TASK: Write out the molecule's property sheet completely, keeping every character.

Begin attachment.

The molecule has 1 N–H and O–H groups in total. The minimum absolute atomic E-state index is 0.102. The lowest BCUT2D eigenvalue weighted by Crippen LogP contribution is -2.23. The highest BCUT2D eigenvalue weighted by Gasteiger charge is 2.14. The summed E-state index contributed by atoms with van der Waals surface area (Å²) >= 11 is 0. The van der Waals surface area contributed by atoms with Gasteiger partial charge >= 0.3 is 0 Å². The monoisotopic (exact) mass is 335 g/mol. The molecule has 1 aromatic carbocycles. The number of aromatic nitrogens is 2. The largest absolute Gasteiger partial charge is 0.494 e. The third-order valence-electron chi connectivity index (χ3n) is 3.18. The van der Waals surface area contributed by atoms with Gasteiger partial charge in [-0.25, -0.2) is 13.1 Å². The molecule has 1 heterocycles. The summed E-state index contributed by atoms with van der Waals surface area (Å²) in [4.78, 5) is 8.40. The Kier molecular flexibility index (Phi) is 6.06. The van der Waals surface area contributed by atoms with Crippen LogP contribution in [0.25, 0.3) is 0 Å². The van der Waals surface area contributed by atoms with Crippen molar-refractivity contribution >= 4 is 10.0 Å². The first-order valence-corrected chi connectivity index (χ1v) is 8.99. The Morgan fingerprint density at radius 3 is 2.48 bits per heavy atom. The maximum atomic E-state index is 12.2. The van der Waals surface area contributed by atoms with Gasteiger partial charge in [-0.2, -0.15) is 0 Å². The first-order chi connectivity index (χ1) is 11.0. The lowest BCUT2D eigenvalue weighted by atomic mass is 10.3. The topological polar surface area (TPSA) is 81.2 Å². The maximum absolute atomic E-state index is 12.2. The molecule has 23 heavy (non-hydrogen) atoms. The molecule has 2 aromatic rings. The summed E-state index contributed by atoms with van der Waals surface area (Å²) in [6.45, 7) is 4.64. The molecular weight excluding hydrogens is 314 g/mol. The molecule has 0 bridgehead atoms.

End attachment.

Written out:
The molecule has 1 N–H and O–H groups in total. The minimum absolute atomic E-state index is 0.102. The lowest BCUT2D eigenvalue weighted by Crippen LogP contribution is -2.23. The highest BCUT2D eigenvalue weighted by Gasteiger charge is 2.14. The summed E-state index contributed by atoms with van der Waals surface area (Å²) >= 11 is 0. The van der Waals surface area contributed by atoms with Gasteiger partial charge >= 0.3 is 0 Å². The monoisotopic (exact) mass is 335 g/mol. The molecule has 1 aromatic carbocycles. The number of aromatic nitrogens is 2. The largest absolute Gasteiger partial charge is 0.494 e. The third-order valence-electron chi connectivity index (χ3n) is 3.18. The van der Waals surface area contributed by atoms with Gasteiger partial charge in [-0.25, -0.2) is 13.1 Å². The molecule has 1 heterocycles. The summed E-state index contributed by atoms with van der Waals surface area (Å²) in [4.78, 5) is 8.40. The Kier molecular flexibility index (Phi) is 6.06. The van der Waals surface area contributed by atoms with Crippen LogP contribution in [0.25, 0.3) is 0 Å². The van der Waals surface area contributed by atoms with Crippen molar-refractivity contribution >= 4 is 10.0 Å². The first-order valence-corrected chi connectivity index (χ1v) is 8.99. The Morgan fingerprint density at radius 3 is 2.48 bits per heavy atom. The maximum atomic E-state index is 12.2. The van der Waals surface area contributed by atoms with Gasteiger partial charge in [-0.2, -0.15) is 0 Å². The first-order chi connectivity index (χ1) is 11.0. The lowest BCUT2D eigenvalue weighted by atomic mass is 10.3. The topological polar surface area (TPSA) is 81.2 Å². The maximum absolute atomic E-state index is 12.2. The molecule has 23 heavy (non-hydrogen) atoms. The molecule has 2 aromatic rings. The summed E-state index contributed by atoms with van der Waals surface area (Å²) in [6.45, 7) is 4.64. The molecular weight excluding hydrogens is 314 g/mol. The molecule has 0 bridgehead atoms.